Messages from Gaza Now / 3

8 January, 2024
Reading Time :12 minutes
With foreign press not allowed into Gaza without an Israeli escort and local press constantly targeted and killed, Hossam Madhoun is one of the few authentic voices coming from the frontline of the war. Hell continues in a never-ending war, yet the Palestinian people remain resourceful, remarkable and above all kind.

 

Hossam Madhoun

 

Mother Courage (Not Bertolt Brecht)

By the wall of the school, the shelter, many sellers lay out their small amount of merchandise on a small, old, wooden table, or a cardboard box, or even on a plastic sheet on the ground. Small quantities of cans of meat, cans of tuna, cans of beans, cigarettes, sugar, rice. Some have quantities worth $200 and others, all their merchandise is worth no more than $30. Trying to make enough profit to feed themselves for a day or two.

Among them a lady, a middle-aged woman with a veil completely covering most of her hair, is busy cooking bread in an oven made of mud. A line of people standing to buy a piece of bread or two or whatever. Calling to her seven or eight-year-old son from time to time to feed the fire under the oven with some bits of wood — a normal scene in Gaza, mainly around the shelter-schools.

I took my place in the line to buy some bread, when a journalist approached the lady asking her for an interview. Without looking at him she said, “You can see that I’m busy.” The journalist was patient and polite. He asked if he could film her as part of the market and life in the shelters. She shrugged with a sense of not caring if he did or didn’t. The reporter made a gesture to the cameraman to start filming.

The journalist: “Have you been doing this for a long time?”

The woman: “Cooking bread? One month.”

Journalist: “You built the mud oven?”

The woman: “No, I bought it from someone who built it but could not work on it. He was too old for this work.”

Journalist: “Are you from here? I mean Nuseirat Camp?”

The woman (while working, putting a piece of dough in the oven, turning it over from time to time using a wooden stick): “No. Not from here.” (To a customer) “I haven’t change for a hundred shekels. Find some change and come back.”

Journalist: “Where did you come from?”

The woman: “From many places since the 12th of October.”

Journalist: “Like where?”

The woman: “From Beit Hanoun. When they started bombing, my eldest son and father-in-law were killed. The bombing was targeting a neighbors’ home. They were all killed.”

She stopped talking and continued her work. The journalist did not rush her. She raised her head again, looked at the journalist for a second, then turned back to the oven and continued talking.

“We moved to my family home in Shati Camp, ‘Beach Camp,’ I was at the market with this little son, when we heard a huge explosion from an air strike. I went home with some vegetables. They bombed a nearby home and my parents and my husband were killed. They were all under the rubble. I recognized my husband from his feet that appeared out of the rubble. He was missing a toe; he lost it in a work accident in Israel two years ago. He used to work in construction. When the accident happened, his boss did not do anything for him, he sent him home and never allowed him to work again. Of course, no compensation. In Israel they don’t register Palestinian workers as a legal workforce, so no one can claim any compensation. They just use us as cheap labor, that’s all. My poor husband did not rest until he died.” (To her little son) “Enough wood, we’re almost finished. (To a customer) “This will cost you four shekels.”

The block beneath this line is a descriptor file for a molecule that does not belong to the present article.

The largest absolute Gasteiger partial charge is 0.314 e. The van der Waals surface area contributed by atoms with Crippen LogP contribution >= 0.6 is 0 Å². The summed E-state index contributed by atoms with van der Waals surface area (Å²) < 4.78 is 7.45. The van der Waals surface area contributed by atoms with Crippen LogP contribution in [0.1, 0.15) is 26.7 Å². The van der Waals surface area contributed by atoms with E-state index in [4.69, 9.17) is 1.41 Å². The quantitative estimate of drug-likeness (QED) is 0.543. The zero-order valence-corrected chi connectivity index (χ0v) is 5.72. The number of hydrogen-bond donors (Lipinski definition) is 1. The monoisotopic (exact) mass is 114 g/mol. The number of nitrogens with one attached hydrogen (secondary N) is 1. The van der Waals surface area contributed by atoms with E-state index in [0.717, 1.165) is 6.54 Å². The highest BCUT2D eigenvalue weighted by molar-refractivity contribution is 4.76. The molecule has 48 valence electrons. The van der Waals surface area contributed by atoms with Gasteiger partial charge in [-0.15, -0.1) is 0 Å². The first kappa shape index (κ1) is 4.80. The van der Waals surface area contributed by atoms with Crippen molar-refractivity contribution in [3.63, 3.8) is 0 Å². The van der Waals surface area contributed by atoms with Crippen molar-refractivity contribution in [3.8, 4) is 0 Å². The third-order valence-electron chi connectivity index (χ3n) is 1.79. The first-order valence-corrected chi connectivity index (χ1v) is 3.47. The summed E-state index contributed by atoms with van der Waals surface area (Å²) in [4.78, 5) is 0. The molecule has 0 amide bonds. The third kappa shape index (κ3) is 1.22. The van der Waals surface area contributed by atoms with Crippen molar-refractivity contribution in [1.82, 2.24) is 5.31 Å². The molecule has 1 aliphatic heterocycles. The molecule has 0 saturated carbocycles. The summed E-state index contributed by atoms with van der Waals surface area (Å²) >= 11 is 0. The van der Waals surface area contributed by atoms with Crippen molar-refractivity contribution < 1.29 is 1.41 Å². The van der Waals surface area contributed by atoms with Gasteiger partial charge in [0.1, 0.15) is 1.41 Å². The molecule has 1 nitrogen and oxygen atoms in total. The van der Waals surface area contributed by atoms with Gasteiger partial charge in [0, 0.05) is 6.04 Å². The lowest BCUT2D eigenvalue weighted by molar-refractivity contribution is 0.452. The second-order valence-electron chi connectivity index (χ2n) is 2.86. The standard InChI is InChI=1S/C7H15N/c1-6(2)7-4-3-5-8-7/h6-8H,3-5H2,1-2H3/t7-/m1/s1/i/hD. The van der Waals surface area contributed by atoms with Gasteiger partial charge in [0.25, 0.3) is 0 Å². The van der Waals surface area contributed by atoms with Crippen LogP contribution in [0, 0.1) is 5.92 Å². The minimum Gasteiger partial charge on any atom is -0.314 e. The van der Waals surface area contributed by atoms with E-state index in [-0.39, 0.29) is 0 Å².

She looked at the journalist. He was still there holding the mic towards her, the cameraman focused on her.

The woman: “So, we moved to Zahra City, to my sister who is married and lives there. They followed us with the bombing. My daughter and my mother in-law were killed. We came here; myself and this little boy, my sister’s son and my injured sister. We are at this school.” She pointed at the school behind her.

Journalist: “How do you manage? Does UNRWA distribute food at the school?”

The woman: “Yes. They come every few days, give each family some cans of food, some biscuits, some soap, food barely enough for one day. Anyway, we are still alive.”

Journalist: “What about water? Hygiene? Toilet?”

The woman: “This is another story. I wake up at four in the morning to join the queue for the toilet. At this time there will be a line of seven to 15 people. If I’m late, I’ll find a line of 50 or 60. I take my injured sister, her daughter, and my little son. We do our business there and go back to sleep again. They distribute mineral water bottles. I don’t use them. I sell them to get some money. Here we are surviving.”

Journalist: “What do other women do?”

The woman: “Other women? Yes, there was a pregnant woman, we helped her to give birth inside the classroom. She was lucky, her delivery went smoothly, she did not need a hospital. We care for each other in our classroom. Not like in other classes, all day you hear screaming, shouting, cursing, disputes. We are lucky. They look after my sister and her two-year-old daughter when I’m out.”

Journalist: “How do you get the wood for your oven?”

The woman: “It was easy in the beginning. I collected bits of wood from the streets, from the nearby olive orchards. Then I started to buy it from wood sellers. It was 1.2 shekels/kilo to begin with and then the price rose, like all prices, now it is three shekels/kilo. Everyone is using fire now as there is no cooking gas or fuel. Scarcity in everything.”

The woman started to clear up, put out the fire, collect the bits of wood which were not burnt yet, and covered the oven with a piece of material. She carried her son and went towards the school. The cameraman followed her with his camera lens until she disappeared inside the school.